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Broward District Officials Admit Stoneman Douglas Shooter Assigned to Controversial Student Discipline Program

The Stoneman Douglas shooter was referred to the district’s PROMISE program four years ago for vandalism at his middle school.

Broward school district officials now say that Nikolas Cruz — who has admitted to the Feb. 14 Marjory Stoneman Douglas High School mass shooting that killed 17 — was referred to the district’s PROMISE program after committing vandalism in a bathroom at his middle school in 2013. Previously, Broward school district officials said that Cruz wasn’t involved in the program.

PROMISE — which is an acronym that means Preventing Recidivism through Opportunities, Mentoring, Interventions, Supports and Education — allows students who commit misdemeanors at school to attend an alternative school where they receive counseling and other supports rather than having their misdemeanors processed through the criminal justice system.

For his 2013 vandalism infraction, Cruz was supposed to spend three days in the program. He appeared for an intake interview, but district officials say he never actually attended, reports WLRN. They didn’t indicate why.

In subsequent years while Cruz attended Stoneman Douglas, he was suspended for fighting and verbal assault. Cruz wasn’t referred to PROMISE for those incidents because his actions didn’t meet the program’s requirements. The misdemeanors that qualify students to be referred to PROMISE include petty theft, trespassing, vandalism, possession or sale of alcohol or marijuana, bullying, harassment, fighting or assault that doesn’t result in injury.

Superintendent Robert Runcie and the school board say they are still committed to PROMISE, claiming that nearly nine out of ten students who go through the program don’t commit another offense at school. Runcie also says there is no link between PROMISE and the Feb. 14 mass shooting committed by Cruz.

One of the survivors of that tragedy is suing the school, arguing that PROMISE led campus officials to have a lax attitude toward discipline. The survivor claims the district sent a message that students shouldn’t be arrested, even if they commit felonies. However, no specific examples were provided.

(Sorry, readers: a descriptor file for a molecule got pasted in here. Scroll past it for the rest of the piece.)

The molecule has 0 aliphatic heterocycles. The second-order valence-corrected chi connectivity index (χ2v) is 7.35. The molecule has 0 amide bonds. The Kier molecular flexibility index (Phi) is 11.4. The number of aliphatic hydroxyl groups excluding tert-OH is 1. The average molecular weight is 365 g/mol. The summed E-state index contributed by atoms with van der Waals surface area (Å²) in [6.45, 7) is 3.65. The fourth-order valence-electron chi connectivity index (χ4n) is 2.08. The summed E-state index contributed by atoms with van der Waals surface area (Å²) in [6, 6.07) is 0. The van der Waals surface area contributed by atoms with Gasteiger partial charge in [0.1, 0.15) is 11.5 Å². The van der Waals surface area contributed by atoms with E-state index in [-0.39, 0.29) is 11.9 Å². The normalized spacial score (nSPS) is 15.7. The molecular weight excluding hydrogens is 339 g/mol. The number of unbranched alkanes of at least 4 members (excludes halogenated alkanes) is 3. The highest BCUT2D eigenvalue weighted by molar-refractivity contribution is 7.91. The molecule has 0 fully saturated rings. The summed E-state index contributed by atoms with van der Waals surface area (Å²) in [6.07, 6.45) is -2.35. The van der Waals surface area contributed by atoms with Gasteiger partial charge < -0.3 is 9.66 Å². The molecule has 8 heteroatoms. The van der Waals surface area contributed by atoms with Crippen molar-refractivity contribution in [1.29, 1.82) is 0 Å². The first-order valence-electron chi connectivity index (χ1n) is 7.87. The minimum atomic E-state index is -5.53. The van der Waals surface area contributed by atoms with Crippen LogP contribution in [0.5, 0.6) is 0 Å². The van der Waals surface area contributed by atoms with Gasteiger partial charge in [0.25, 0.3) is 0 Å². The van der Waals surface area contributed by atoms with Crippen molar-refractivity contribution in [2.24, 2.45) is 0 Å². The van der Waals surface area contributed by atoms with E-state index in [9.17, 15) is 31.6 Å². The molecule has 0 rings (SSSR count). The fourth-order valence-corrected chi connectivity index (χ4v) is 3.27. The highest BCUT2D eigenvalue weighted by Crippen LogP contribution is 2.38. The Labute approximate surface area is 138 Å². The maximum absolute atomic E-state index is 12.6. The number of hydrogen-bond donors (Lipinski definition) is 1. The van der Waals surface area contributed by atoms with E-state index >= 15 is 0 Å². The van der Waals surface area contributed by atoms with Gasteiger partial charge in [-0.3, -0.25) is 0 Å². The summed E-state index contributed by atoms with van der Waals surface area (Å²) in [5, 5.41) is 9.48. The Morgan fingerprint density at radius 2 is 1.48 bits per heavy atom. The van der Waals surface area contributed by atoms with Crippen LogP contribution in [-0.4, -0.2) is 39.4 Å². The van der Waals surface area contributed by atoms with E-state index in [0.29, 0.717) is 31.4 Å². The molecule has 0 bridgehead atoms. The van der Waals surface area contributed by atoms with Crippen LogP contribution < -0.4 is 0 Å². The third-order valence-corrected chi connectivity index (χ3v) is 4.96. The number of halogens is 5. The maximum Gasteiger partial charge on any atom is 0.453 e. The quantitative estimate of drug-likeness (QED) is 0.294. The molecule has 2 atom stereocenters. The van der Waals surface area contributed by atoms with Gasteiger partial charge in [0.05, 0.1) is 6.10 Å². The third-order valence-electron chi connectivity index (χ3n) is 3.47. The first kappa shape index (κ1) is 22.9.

Conservative politicians have also decried programs like PROMISE.

In 2014, the Obama administration issued guidance discouraging schools from suspending, expelling or secluding students for minor infractions, claiming such actions contributed to the “school-to-prison pipeline” of minority students (Cruz is white). The move was widely supported by civil rights advocates.

In his defense of PROMISE, Runcie said “I’m not going to allow a shift from what our focus needs to be to a fictitious narrative that’s being made up about a successful program that we have in Broward County that has no connection to the shooter or the situation at Marjory Stoneman Douglas High School.”

Image: Broward school district

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Robin has been covering the security and campus law enforcement industries since 1998 and is a specialist in school, university and hospital security, public safety and emergency management, as well as emerging technologies and systems integration. She joined CS in 2005 and has authored award-winning editorial on campus law enforcement and security funding, officer recruitment and retention, access control, IP video, network integration, event management, crime trends, the Clery Act, Title IX compliance, sexual assault, dating abuse, emergency communications, incident management software and more. Robin has been featured on national and local media outlets and was formerly associate editor for the trade publication Security Sales & Integration. She obtained her undergraduate degree in history from California State University, Long Beach.

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